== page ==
Myths and Misconceptions of Self-Injury: Part II
Does hurting yourself really hurt?
Posted October 22, 2009
Self-Injury Hurts! When it comes to pain, I am a wimp. If I accidentally hit my thumb with a hammer I'm ready to call an ambulance. Like many, I had a hard time understanding how those who self-injure report experiencing little or no pain when hurting themselves. It could be that there's a huge conspiracy among self-injurers to state that the act of hurting themselves is not painful in an attempt to recruit more self-injurers. But it seems more likely that there are psychological and physiological processes that help to mask the pain associated with the physical injury.
Self-injury is cyclic in nature with factors preceding the actual act of physical injury and factors following the behavior. Dissociation is one of the factors that comes into play immediately prior to the act of self-injury. Everyone dissociates to some degree. At a benign level, dissociation may be described as "zoning out" and may result in driving past the freeway ramp on which you intended to exit. At the extreme end of the dissociative spectrum is dissociative identity disorder, a psychological phenomenon in which an individual develops, typically as the result of chronic, severe trauma, two or more distinct personalities. When people self-injure they are typically in a dissociated state, allowing them to feel little or no pain while they injure themselves.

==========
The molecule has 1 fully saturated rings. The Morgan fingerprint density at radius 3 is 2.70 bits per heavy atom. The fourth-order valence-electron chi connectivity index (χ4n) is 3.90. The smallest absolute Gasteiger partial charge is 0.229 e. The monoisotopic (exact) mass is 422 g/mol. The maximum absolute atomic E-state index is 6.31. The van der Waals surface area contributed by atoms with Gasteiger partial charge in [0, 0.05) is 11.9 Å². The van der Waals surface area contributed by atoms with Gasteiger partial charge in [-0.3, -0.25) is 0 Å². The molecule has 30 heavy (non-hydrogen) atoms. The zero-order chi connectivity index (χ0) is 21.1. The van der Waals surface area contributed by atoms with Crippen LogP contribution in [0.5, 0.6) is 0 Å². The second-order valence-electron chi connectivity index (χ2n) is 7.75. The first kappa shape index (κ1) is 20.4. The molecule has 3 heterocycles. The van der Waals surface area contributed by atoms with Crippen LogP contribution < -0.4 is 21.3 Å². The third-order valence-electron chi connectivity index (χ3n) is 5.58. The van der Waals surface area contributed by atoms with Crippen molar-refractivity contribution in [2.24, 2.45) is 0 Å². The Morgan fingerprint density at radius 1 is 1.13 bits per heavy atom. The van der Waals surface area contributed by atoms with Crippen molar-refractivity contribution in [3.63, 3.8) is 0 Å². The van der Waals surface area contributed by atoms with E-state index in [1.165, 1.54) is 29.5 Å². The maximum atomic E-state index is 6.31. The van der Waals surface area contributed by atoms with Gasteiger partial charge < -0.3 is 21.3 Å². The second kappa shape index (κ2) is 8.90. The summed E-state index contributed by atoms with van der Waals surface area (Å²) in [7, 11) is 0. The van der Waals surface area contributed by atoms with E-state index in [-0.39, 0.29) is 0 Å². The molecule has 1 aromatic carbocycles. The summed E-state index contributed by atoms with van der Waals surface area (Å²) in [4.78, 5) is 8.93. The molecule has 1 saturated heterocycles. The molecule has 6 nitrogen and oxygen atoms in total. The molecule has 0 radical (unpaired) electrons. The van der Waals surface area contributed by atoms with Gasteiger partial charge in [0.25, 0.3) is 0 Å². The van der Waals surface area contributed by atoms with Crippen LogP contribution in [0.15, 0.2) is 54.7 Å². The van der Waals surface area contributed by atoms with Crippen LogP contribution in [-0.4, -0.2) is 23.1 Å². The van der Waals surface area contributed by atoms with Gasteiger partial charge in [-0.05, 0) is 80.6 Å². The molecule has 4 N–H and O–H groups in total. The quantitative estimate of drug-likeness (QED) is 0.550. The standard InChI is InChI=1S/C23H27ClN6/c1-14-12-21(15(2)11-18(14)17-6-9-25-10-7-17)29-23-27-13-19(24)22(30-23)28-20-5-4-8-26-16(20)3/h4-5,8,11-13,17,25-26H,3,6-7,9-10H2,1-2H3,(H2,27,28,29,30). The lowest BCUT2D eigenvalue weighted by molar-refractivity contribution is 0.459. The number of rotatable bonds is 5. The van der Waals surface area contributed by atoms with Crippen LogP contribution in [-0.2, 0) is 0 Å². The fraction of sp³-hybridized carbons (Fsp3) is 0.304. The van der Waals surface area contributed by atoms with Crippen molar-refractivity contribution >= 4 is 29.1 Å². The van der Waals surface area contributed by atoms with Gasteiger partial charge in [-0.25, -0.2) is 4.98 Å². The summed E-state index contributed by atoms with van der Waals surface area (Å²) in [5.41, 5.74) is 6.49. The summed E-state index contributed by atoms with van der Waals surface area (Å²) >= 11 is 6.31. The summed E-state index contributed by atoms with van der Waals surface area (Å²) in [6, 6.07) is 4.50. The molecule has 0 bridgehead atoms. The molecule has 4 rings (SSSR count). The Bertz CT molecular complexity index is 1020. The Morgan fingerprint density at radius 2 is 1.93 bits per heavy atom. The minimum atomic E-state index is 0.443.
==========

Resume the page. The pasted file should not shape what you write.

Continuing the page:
Physiologically, endorphins are released when we are injured or stressed. Endorphins are neurotransmitters that act similarly to morphine and reduce the amount of pain we experience when we are hurt. Joggers often report experiencing a "runners high" when reaching a physically stressful period. This "high" is the physiological reaction to the release of endorphins - the masking of pain by a substance that mimics morphine. When people self-injure, the same process takes place. Endorphins are released which limit or block the amount of physical pain that's experienced. Sometimes people who intentionally hurt themselves will even say that they felt a "rush" or "high" from the act. Given the role of endorphins, this makes perfect sense.
These two dynamics, dissociation and the release of endorphins, serve to mask the physical pain that would seem to accompany self-injury. Regardless of whether the injury we sustain is accidental or intentional, our body knows how to protect itself.